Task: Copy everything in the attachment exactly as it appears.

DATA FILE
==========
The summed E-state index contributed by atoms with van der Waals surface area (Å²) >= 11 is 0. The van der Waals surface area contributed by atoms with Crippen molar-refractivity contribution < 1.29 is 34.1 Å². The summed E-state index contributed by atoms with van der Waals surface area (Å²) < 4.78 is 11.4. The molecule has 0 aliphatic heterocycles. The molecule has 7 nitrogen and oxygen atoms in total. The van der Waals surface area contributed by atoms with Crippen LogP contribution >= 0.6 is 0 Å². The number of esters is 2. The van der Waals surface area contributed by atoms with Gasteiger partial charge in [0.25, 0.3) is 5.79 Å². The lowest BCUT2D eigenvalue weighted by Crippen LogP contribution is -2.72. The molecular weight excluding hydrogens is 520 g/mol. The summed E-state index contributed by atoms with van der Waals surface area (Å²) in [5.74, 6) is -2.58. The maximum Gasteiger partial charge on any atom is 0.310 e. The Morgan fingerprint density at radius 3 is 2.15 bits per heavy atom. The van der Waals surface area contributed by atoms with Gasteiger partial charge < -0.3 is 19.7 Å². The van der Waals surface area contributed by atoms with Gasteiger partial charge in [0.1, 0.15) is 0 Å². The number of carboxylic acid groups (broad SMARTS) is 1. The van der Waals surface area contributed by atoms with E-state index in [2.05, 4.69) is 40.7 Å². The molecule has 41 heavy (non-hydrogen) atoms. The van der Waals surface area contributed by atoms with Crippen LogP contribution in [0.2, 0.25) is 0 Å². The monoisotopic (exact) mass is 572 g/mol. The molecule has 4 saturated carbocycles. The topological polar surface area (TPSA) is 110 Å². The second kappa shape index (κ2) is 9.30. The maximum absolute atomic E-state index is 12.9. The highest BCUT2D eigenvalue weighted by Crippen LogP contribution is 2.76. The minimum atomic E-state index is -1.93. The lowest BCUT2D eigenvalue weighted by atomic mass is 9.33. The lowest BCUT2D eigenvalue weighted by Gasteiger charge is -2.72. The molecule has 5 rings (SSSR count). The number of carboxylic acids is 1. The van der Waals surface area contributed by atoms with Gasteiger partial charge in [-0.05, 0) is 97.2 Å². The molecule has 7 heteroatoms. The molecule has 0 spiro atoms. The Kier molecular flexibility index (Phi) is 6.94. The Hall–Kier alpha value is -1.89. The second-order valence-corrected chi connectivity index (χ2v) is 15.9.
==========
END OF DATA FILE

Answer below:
The summed E-state index contributed by atoms with van der Waals surface area (Å²) >= 11 is 0. The van der Waals surface area contributed by atoms with Crippen molar-refractivity contribution < 1.29 is 34.1 Å². The summed E-state index contributed by atoms with van der Waals surface area (Å²) < 4.78 is 11.4. The molecule has 0 aliphatic heterocycles. The molecule has 7 nitrogen and oxygen atoms in total. The van der Waals surface area contributed by atoms with Crippen LogP contribution >= 0.6 is 0 Å². The number of esters is 2. The van der Waals surface area contributed by atoms with Gasteiger partial charge in [0.25, 0.3) is 5.79 Å². The lowest BCUT2D eigenvalue weighted by Crippen LogP contribution is -2.72. The molecular weight excluding hydrogens is 520 g/mol. The summed E-state index contributed by atoms with van der Waals surface area (Å²) in [5.74, 6) is -2.58. The maximum Gasteiger partial charge on any atom is 0.310 e. The Morgan fingerprint density at radius 3 is 2.15 bits per heavy atom. The van der Waals surface area contributed by atoms with Gasteiger partial charge < -0.3 is 19.7 Å². The van der Waals surface area contributed by atoms with Gasteiger partial charge in [0.1, 0.15) is 0 Å². The number of carboxylic acid groups (broad SMARTS) is 1. The van der Waals surface area contributed by atoms with E-state index in [2.05, 4.69) is 40.7 Å². The molecule has 41 heavy (non-hydrogen) atoms. The van der Waals surface area contributed by atoms with Crippen LogP contribution in [0.2, 0.25) is 0 Å². The monoisotopic (exact) mass is 572 g/mol. The molecule has 4 saturated carbocycles. The topological polar surface area (TPSA) is 110 Å². The second kappa shape index (κ2) is 9.30. The maximum absolute atomic E-state index is 12.9. The highest BCUT2D eigenvalue weighted by Crippen LogP contribution is 2.76. The minimum atomic E-state index is -1.93. The lowest BCUT2D eigenvalue weighted by atomic mass is 9.33. The lowest BCUT2D eigenvalue weighted by Gasteiger charge is -2.72. The molecule has 5 rings (SSSR count). The number of carboxylic acids is 1. The van der Waals surface area contributed by atoms with Gasteiger partial charge in [-0.05, 0) is 97.2 Å². The molecule has 7 heteroatoms. The molecule has 0 spiro atoms. The Kier molecular flexibility index (Phi) is 6.94. The Hall–Kier alpha value is -1.89. The second-order valence-corrected chi connectivity index (χ2v) is 15.9.